As you make your way around the blogosphere this morning, you’re sure to see a number of articles highlighting mysterious or indiscriminate iPhone attacks, quietly hacking iPhones for years.
There’s a nugget of truth there, but as always, best to go straight to the horse’s mouth, this blog post from Google’s Project Zero.
Earlier this year Google’s Threat Analysis Group (TAG) discovered a small collection of hacked websites. The hacked sites were being used in indiscriminate watering hole attacks against their visitors, using iPhone 0-day.
There was no target discrimination; simply visiting the hacked site was enough for the exploit server to attack your device, and if it was successful, install a monitoring implant.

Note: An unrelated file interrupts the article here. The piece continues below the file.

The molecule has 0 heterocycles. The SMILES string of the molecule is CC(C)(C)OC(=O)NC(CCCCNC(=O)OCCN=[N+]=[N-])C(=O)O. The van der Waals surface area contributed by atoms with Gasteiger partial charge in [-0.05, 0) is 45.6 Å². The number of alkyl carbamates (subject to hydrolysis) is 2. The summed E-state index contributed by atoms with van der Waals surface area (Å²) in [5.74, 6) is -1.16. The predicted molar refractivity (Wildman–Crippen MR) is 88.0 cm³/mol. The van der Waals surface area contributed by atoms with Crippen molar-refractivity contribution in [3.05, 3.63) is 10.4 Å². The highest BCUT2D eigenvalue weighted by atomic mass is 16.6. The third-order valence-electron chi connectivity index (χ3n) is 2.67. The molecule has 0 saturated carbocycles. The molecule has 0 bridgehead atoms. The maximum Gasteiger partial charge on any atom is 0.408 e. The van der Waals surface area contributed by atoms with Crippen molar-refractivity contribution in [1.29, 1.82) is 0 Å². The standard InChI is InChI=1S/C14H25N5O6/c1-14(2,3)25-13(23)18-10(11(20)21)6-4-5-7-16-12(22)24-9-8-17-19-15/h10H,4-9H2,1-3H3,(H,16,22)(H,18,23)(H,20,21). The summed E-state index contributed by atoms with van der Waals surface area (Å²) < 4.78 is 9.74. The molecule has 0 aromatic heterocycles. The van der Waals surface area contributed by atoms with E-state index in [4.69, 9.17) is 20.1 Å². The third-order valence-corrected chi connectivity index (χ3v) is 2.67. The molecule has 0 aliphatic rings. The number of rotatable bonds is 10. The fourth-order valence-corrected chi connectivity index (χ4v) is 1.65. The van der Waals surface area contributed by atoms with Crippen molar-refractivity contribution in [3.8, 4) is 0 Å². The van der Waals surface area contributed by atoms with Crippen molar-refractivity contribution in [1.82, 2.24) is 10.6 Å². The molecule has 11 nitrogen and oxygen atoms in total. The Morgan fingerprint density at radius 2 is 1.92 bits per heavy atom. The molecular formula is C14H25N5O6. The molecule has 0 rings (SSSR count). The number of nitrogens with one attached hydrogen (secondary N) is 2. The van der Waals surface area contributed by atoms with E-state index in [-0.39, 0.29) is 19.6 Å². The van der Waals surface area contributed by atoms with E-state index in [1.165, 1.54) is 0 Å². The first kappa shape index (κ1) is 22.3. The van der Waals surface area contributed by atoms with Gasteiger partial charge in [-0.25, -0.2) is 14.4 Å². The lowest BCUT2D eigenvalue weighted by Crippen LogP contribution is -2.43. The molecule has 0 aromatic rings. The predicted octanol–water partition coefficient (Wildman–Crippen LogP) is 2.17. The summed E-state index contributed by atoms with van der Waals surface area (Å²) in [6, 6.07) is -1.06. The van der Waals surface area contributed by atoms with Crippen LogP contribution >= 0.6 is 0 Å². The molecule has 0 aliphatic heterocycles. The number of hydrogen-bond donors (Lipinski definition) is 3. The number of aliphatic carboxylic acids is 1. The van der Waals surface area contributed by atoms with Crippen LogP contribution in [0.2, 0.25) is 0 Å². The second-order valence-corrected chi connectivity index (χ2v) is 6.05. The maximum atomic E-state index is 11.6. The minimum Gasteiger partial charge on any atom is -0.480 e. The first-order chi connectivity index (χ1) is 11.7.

TAG was able to collect five separate, complete and unique iPhone exploit chains, covering almost every version from iOS 10 through to the latest version of iOS 12. This indicated a group making a sustained effort to hack the users of iPhones in certain communities over a period of at least two years.
We reported these issues to Apple with a 7-day deadline on 1 Feb 2019, which resulted in the out-of-band release of iOS 12.1.4 on 7 Feb 2019. We also shared the complete details with Apple, which were disclosed publicly on 7 Feb 2019.
So, the way I read this, Google uncovered the threat, reported it to Apple back in February, and Apple issued a patch pretty much immediately.
This is a news story, fair enough, but it’s about a problem that’s been long solved. Keep that grain of salt deeply in mind.